• Oh Amy, your apron story gave me more tears. Funny how those things hit us. Maybe it’s time for you to dry your hands at Christmas on that same towel. At least one more time…. Thank you for your words. ❤

  4. I believe you are absolutely correct, pain demands to be felt. But we should give it no more or less power than feeling joy or ecstasy. We know if we don’t go through it, we will have to go through it, again! There is a concept that has been my copilot for the past few months…What does it mean to have a “Satisfied Heart”. We look at satisfied as an emotion, but it is more a state of being. You can be sad, but still satisfied. We have been taught to seek happy and bliss, when satisfied may be the real goal. Imagine if we were all satisfied, all at the same time, what a different world we could experience.

    • Thanks for your comment, Laura! I agree that we should give pain no more power than other emotions. I’m not advocating giving power to the pain, but rather allowing it to do what it’s there to do… move us. I love that question: What does it mean to have a “Satisfied Heart”? Perhaps satisfied is a choice. And, if I have a “Hungry Heart” can I choose to be satisfied with that hunger? Can they hunger and satisfied co-exist in the same space? Our thirst for more as gotten us in trouble – AND, it’s let to some of the greatest creativity and inventiveness in our world. Balance… always balance.

  5. What a great inquiry for summer, when stuff feels heavy and damp in the humid air.
    I have a mixed relationship with stuff. As a mixed media collage artist, I employ stuff on my canvases. I have become discerning with the stuff….not just any stuff, as it all adds a layer of meaning. I am about to pick up four boxes of my mother’s correspondence, papers she always led me to believe were lost. I am very curious how or if I will use or loose this stuff. My sisters are not so attached to these papery traces of our mother. As a writer, also, the words, stories, omissions all bear some meaning.
    I learned a useful tool from my friend Andrew Mellen- one of his principles of UnStuffing Your Life. That is “stuff in, stuff out”. If I acquire a pile of vintage linens to use in my kitchen, that means I have to sort out the ones currently in my drawer. Out go the ratty old ones and in come new-to-me items that I will enjoy using.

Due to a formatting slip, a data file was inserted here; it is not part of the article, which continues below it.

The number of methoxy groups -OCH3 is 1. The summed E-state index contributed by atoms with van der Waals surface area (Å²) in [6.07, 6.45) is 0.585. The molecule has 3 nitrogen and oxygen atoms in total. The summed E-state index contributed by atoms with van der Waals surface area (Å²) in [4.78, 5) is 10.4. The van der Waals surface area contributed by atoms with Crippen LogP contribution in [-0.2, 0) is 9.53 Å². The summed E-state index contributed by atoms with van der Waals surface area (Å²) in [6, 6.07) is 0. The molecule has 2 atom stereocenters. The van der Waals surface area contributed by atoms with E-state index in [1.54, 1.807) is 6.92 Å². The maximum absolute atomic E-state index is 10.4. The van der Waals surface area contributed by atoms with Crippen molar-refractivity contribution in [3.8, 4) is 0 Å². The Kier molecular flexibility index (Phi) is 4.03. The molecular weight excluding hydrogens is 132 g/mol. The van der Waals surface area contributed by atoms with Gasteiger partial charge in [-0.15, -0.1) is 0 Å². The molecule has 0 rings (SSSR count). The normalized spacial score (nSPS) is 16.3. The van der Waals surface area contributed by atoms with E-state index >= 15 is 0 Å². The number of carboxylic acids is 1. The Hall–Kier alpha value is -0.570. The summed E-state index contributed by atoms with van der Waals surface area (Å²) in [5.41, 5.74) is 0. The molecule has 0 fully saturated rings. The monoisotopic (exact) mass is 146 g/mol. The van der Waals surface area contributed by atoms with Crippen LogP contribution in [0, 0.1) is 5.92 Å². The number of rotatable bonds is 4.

What makes our homes is not our stuff, but what makes our life rich are certain reminders of adventures, people and accomplishments. If I use a “satisfied heart” to help me decide what stays and what goes, I have a feeling I will not keep more than I can live with joyfully.
    xoxooxS

    • Thanks for the thoughtful comment, Suzi! I hear you about the correspondence and the magic that’s held in them. There something about holding the actual paper, seeing the scrolls of pen or pencil there, seeing the scribbled out bits… The thought process… It’s so different than seeing a shiny clean document on the computer screen. There’s energy there… A bit of the person who bothered to put those words down on paper is revealed in that intimacy that can only be had between writer paper and reader. As I am cleaning out and getting and I’m stuffing my life, the letters will remain with me. Not sure why yet, but it’s not time to let them go. Right now I’m in a bigger unstuffing phase than ‘stuff in, stuff out’. That things will come when I’m moved. Right now, when I look at four boxes I think about how can I make them just one. Four bookshelves become two, and then one. The “weight” of things is noticeable… Both the emotional weight and measurable, physical weight. It’s a fascinating journey! See you on the East Coast soon 🙂